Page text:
Israel, the tactical winner who’s strategically defeated
Defence Redefined
Published on 22/05/2021 at 12:00

As expected, the new bloodshed cycle in Palestine ended with the defeat of both Palestinian and Israeli civilians. At the same time, there is not a substantial winner of the conflict and neither side has been able to impose its political will on the other. In order to achieve the complete elimination of Hamas and its capabilities, Israel would have to launch a large-scale ground operation and impose a new occupation regime on the Gaza Strip. 

This would mean thousands of casualties that Israel could not endure at a political level. Therefore, there was no such attempt. For Israel, the partial destruction of Hamas’ military infrastructure (tunnel network, rocket launchers, command centers and material depots) sufficed. Moreover, Israel also succeeded, but only to a certain extent, in eliminating some of Hamas’ top military officials. All this was considered enough in order for Israel to claim that it had won this armed conflict. Of course, on another level, the winner was the Prime Minister of Israel, Benjamin Netanyahu.  

Also read: Hamas are ready to pull the trigger, demanding compensation from Israel

The latest clashes have thwarted the efforts of its political opponents to form a coalition government. The leader of the Palestinian party, Raam, has postponed any consultations which will take place only after the end of the conflict. Yamina leader Naftali Bennett withdrew from the change coalition and Mr. Lapid himself and approached Netanyahu to discuss a national unity government. If Lapid submits the order to President Rivlin on June 2, then Israel will lead to a fifth consecutive election in the fall with Netanyahu as transitional Prime Minister and his shares raised due to the clashes of the previous fortnight. 

Palestinian Hamas has gained similar political benefits at home. Its prestige rose among the Palestinians of Gaza and those of the West Bank. What is more, it has demonstrated that it vigorously defends Palestinian rights and does not give in to the blows of a superior enemy. If the postponed elections (presidential and parliamentary) eventually take place, the chances of Hamas winning against the corrupt Fatah will be greatly increased. However, in addition to the political benefits, Hamas has won on another front. It managed to create new rifts within the Israeli society after the clashes between Arab Israelis and Jewish Israelis in the mixed cities of Israel. It should be noted that the Arab Israelis currently number 1,890,000 (21% of the total population) and also elect a number of deputies in the Israeli parliament (Knesset).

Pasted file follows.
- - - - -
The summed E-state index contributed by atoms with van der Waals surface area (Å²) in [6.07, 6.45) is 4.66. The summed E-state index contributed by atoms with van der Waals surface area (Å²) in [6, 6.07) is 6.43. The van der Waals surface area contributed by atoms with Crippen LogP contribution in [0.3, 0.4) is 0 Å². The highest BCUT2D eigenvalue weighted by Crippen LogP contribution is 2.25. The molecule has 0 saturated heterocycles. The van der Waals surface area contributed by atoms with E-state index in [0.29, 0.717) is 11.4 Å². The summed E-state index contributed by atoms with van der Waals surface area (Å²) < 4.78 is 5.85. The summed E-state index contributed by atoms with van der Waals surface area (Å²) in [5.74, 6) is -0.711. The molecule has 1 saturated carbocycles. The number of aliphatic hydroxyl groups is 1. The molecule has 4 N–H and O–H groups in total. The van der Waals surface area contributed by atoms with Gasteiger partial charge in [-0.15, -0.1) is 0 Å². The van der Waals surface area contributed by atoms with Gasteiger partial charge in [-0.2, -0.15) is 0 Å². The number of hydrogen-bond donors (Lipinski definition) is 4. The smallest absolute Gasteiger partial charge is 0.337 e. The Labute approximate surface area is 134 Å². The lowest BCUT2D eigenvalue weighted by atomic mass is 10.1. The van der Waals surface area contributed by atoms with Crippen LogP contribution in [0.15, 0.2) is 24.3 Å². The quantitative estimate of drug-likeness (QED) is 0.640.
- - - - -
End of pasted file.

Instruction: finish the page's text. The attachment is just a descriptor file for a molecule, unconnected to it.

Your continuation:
Apart from the local players, however, the recent conflicts have highlighted the peacemaking role of the Egyptians and shed light on the role of rioters played by the Turks. They also urged the Biden government to re-engage with the Palestinian problem, highlighting at the same time the EU’s inability to act quickly and efficiently and to contribute to peace, which is of particular concern to us. The Arab states also took a moderate stance. It seems that their priority is their relations with Israel and not so much the support of the Palestinians and especially of the jihadist Hamas. It is also worth noting that, despite its close relations with Hamas, Iran has been very cautious. This was evident in the Iranian-influenced Hezbollah’s abstention from any involvement in the whole conflict. To my view, Iran’s stance implies its will to reach an agreement with the United States on the issue of its nuclear program. 

Finally, the conflict may be over, but there will be a strong possibility of a future recurrence as long as the Palestinian issue remains unresolved. Unfortunately, Hamas does not accept the coexistence with Israel and the two-state solution. Accordingly, Israel is continuing to settle in the Palestinian territories, which renders the existence of a Palestinian state impossible. Thus, for the sake of its military power, Israel will continue to win tactical victories, but strategically and politically it will remain defeated.   

* International Relations Analyst and MP candidate with the Democratic Party (DIKO) in Larnaca

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